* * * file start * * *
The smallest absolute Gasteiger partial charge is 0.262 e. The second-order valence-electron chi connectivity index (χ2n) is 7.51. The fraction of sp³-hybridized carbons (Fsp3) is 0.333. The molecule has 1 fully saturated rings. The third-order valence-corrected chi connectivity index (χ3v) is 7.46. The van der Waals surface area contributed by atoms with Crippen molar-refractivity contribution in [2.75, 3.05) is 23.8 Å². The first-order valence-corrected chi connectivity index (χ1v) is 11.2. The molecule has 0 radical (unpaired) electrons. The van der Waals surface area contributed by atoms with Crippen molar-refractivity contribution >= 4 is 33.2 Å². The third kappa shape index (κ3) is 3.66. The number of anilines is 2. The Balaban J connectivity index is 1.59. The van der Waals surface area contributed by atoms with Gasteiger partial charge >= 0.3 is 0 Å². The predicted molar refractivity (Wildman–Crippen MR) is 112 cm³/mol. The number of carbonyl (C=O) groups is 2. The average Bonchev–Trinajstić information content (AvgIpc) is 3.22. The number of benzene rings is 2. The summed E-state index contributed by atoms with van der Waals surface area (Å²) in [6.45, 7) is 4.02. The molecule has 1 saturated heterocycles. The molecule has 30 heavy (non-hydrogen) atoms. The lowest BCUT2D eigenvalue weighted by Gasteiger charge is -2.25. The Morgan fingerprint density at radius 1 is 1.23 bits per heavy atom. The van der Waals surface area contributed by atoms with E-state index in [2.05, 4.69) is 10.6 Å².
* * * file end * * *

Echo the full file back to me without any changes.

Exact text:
The smallest absolute Gasteiger partial charge is 0.262 e. The second-order valence-electron chi connectivity index (χ2n) is 7.51. The fraction of sp³-hybridized carbons (Fsp3) is 0.333. The molecule has 1 fully saturated rings. The third-order valence-corrected chi connectivity index (χ3v) is 7.46. The van der Waals surface area contributed by atoms with Crippen molar-refractivity contribution in [2.75, 3.05) is 23.8 Å². The first-order valence-corrected chi connectivity index (χ1v) is 11.2. The molecule has 0 radical (unpaired) electrons. The van der Waals surface area contributed by atoms with Crippen molar-refractivity contribution >= 4 is 33.2 Å². The third kappa shape index (κ3) is 3.66. The number of anilines is 2. The Balaban J connectivity index is 1.59. The van der Waals surface area contributed by atoms with Gasteiger partial charge >= 0.3 is 0 Å². The predicted molar refractivity (Wildman–Crippen MR) is 112 cm³/mol. The number of carbonyl (C=O) groups is 2. The average Bonchev–Trinajstić information content (AvgIpc) is 3.22. The number of benzene rings is 2. The summed E-state index contributed by atoms with van der Waals surface area (Å²) in [6.45, 7) is 4.02. The molecule has 1 saturated heterocycles. The molecule has 30 heavy (non-hydrogen) atoms. The lowest BCUT2D eigenvalue weighted by Gasteiger charge is -2.25. The Morgan fingerprint density at radius 1 is 1.23 bits per heavy atom. The van der Waals surface area contributed by atoms with E-state index in [2.05, 4.69) is 10.6 Å².